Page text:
About 500 years ago, not far from where you are standing now, there used to be a what was called “stins”. A “stins” or “state” used to be a stronghold or mansion. Originally, this name was exclusively used for the stone watch towers near a wooden “state” (the Frisian word “stins” means a stone house.)
The stins that used to be here were part of the domicile of the peace-loving Juw Hettes Dekema, who Emperor Maximilian of the Holy Roman Empire appointed potestate of Friesland in 1494.
The potestate was the highest representative of the emperor’s authority; it was Juw Hettes Dekema’s task to put an end to fighting in the region, and to reform law administration. His biggest opponent in this was Jancko Douwema, a man who was not adverse to violence.
Juw Hettes was not successful in his mission as peace-maker, and for this reason he gave up the position of potetstate in 1498. Politically, this was a tipping point in Friesian relations: because of internal strife, the highest official internal authority was no longer under Friesian control; a non-Friesian was appointed the highest official authority in the office of potestate.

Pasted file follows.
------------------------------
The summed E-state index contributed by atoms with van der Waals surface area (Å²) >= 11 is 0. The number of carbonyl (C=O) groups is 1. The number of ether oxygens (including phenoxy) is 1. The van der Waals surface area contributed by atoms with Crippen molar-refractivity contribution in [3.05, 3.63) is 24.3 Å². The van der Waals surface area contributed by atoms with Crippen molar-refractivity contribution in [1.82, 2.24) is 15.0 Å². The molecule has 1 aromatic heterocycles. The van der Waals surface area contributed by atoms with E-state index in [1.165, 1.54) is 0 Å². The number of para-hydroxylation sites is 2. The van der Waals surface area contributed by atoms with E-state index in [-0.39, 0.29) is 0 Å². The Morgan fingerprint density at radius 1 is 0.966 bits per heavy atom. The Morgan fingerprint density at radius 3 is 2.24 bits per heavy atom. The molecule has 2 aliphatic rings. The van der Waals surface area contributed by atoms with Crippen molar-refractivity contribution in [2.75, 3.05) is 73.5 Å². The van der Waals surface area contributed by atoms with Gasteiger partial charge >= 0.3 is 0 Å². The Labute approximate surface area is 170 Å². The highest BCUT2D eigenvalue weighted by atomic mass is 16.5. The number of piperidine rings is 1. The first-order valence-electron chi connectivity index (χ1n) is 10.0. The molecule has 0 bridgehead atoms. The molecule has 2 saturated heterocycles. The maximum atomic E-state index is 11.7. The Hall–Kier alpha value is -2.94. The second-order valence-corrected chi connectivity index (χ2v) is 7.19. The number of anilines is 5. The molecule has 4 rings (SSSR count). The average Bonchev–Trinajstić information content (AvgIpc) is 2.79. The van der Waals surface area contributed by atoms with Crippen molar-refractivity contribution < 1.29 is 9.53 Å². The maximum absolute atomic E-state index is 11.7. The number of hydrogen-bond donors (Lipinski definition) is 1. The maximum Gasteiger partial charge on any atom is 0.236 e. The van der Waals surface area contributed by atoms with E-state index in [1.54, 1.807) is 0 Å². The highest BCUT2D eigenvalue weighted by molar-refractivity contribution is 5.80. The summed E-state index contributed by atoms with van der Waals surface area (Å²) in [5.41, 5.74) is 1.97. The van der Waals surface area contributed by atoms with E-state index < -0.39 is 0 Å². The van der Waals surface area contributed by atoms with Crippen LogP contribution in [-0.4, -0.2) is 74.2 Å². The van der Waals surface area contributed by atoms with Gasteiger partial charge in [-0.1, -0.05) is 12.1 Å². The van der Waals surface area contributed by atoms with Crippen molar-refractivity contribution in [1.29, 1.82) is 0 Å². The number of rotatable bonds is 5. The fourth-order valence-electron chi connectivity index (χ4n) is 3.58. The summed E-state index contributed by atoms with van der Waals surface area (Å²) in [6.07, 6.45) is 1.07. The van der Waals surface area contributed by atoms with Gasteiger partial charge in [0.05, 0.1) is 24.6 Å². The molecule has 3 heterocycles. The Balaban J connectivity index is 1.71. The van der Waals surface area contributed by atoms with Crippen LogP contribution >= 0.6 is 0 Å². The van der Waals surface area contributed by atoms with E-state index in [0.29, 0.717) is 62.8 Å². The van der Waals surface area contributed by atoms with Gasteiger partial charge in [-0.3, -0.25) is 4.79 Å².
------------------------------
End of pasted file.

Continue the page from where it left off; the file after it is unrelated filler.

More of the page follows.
In 1989, just outside Baard, the remains of the house where Juw Hettes Dekema used to live were uncovered. A wall of 18 by 1.5 metres and several objects were excavated. The foundations of the stins were also found, after which the project was put on record, the excavation site was filled up again, and grass was allowed to grow over it.
Schieringers and Vetkopers is the name that was given to a feud in Friesland and Groningen during the late Middle Ages.
As you can read on the other information panel, Emperor Maximilian wanted Juw Hettes Dekema to put an end to the feud between these two parties. The Vetkopers did not accept Juw Hettes’ appointment as potestate of Friesland. As a consequence, Juw Hettes Dekema was unsuccessful in his role as peace maker, and he laid down his function as potestate in 1498.
Emperor Maximilian then appointed Duke Albrecht of Saxony, who brought along an army of mercenaries to maintain order and peace. But as a result of lack of money, his authority showed a steady decline during the course of the 16th century. This enabled the Vetkopers, led by Jancko Douwema and Paulus van Gravesteijn, to destroy the Dekemastins in 1514.
It was rebuilt, but in 1515 the Duke of Saxony’s financial problems became so serious that he could not pay his mercenaries anymore; they began a mutiny and started looting the Friesian countryside. The Saxion mutineers were popularly called ”The Black Hope”, and in 1515 the Dekemastins was destroyed once again, this time by “the Black Hope”.
Juw Hettes Dekema and his family then settled in Franeker, where he died in 1523. He and his wife were buried in the Martini Church in Franeker.